I’ll probably never know what happened — was the extension’s apparent corruption due to Office 365/Office 2016/Skype for Business, or just coincidental with their installation?

I hope I remember the /SafeMode switch next time I run in to this kind of issue…

Devenv Command Line Switches


Posh-git for Powershell

I don’t know how I discovered this, but it is all but indispensable now…
A PowerShell environment for Git

When you are in a local git repo, posh-git shows you basic output of the “git status” command.  For example:
C:\users\hxchba\dropbox\posh-git [cbMods +1 ~2 -0 !]>

Displayed are the branch name, count of untracked files, count of modified files, and count of deleted files.

If I stage one file for commit (git add <filename>), the prompt will look like this:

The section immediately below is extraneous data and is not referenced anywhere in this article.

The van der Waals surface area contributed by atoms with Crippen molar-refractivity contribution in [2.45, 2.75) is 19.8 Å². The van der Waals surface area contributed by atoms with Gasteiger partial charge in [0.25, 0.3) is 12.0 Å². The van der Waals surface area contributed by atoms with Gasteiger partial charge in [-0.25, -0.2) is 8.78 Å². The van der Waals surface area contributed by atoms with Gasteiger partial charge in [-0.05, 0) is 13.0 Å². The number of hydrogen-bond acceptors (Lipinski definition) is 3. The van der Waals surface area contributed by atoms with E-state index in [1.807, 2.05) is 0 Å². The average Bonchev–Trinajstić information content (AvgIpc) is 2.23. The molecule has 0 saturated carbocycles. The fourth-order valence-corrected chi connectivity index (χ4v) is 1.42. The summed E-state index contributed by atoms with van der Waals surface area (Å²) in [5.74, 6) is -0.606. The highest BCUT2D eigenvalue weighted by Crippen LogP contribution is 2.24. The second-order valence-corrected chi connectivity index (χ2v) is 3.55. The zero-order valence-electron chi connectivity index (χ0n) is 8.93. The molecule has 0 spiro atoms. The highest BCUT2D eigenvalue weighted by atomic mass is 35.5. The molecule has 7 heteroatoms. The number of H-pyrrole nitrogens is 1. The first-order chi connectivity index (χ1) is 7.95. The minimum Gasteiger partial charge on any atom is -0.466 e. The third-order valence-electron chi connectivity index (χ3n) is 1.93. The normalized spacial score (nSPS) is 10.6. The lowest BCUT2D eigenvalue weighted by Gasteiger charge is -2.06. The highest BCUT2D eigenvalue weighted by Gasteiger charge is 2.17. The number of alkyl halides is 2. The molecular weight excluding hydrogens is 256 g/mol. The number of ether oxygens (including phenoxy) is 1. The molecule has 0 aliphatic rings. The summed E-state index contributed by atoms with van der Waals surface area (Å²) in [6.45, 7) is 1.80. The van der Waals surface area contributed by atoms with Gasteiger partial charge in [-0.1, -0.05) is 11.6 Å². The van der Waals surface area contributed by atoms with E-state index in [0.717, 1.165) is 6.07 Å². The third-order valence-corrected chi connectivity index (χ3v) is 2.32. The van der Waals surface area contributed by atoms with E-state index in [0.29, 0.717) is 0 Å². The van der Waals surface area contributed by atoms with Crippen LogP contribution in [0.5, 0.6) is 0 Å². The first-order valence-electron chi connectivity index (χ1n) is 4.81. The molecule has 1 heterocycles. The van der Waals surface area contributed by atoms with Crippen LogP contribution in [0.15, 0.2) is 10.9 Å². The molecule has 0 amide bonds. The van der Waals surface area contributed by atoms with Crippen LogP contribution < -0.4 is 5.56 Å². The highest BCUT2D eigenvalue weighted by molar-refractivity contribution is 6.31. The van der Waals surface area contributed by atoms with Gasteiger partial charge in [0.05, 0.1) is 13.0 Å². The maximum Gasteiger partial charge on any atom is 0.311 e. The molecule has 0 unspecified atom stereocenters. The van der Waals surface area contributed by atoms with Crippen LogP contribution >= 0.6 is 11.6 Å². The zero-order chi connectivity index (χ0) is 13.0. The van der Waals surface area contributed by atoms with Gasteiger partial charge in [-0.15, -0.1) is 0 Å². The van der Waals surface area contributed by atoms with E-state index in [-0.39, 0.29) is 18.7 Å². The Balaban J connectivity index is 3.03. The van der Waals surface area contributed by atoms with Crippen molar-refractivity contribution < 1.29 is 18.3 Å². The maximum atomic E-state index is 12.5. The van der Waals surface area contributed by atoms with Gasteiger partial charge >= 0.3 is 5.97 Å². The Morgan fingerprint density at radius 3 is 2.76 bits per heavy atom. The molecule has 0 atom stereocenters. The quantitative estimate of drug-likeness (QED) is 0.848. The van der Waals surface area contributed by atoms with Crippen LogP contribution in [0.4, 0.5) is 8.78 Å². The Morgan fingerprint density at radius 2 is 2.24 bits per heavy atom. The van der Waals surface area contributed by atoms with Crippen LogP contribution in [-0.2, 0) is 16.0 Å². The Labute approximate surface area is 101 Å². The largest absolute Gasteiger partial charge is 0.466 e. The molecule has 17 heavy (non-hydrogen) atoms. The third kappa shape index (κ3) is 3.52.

C:\users\hxchba\dropbox\posh-git [cbMods +0 ~1 -0 |+1 ~2 -0 !]>

The easiest way (that I have found) to load posh-git is via the profile.example.ps1 file (included with posh-git) — it configures the prompt to show git status.
(Of course, if you already have a custom prompt, this could cause some issues….)

One problem I run in to in the corporate setting was having to work with very long UNC paths.  For example:

I created a function – ShortenPath – to shorten long strings (script is attached below). Then, I added it to posh-git’s profile.example.ps1, where the prompt function is defined.
After ShortenPath is used:

See my modified profile.example.ps1 for all the details.

(After downloading, change the .txt to .ps1, of course.)




Sharing configuration files

Git has a very useful ‘include’ facility to make sharing common configuration a pretty simple process.

In your ~\.gitconfig:

path = “c:/users/charles/dropbox/git/commonConfig”

Place this line early in .gitconfig; any settings in the common config file that need to be overridden on a particular computer can be included later in the local .gitconfig.

Be aware that if you want to list your global config, you will be disappointed with:
> git config –global -l

Instead, include the –includes switch to thoroughly process the included file:
> git config –global -l –includes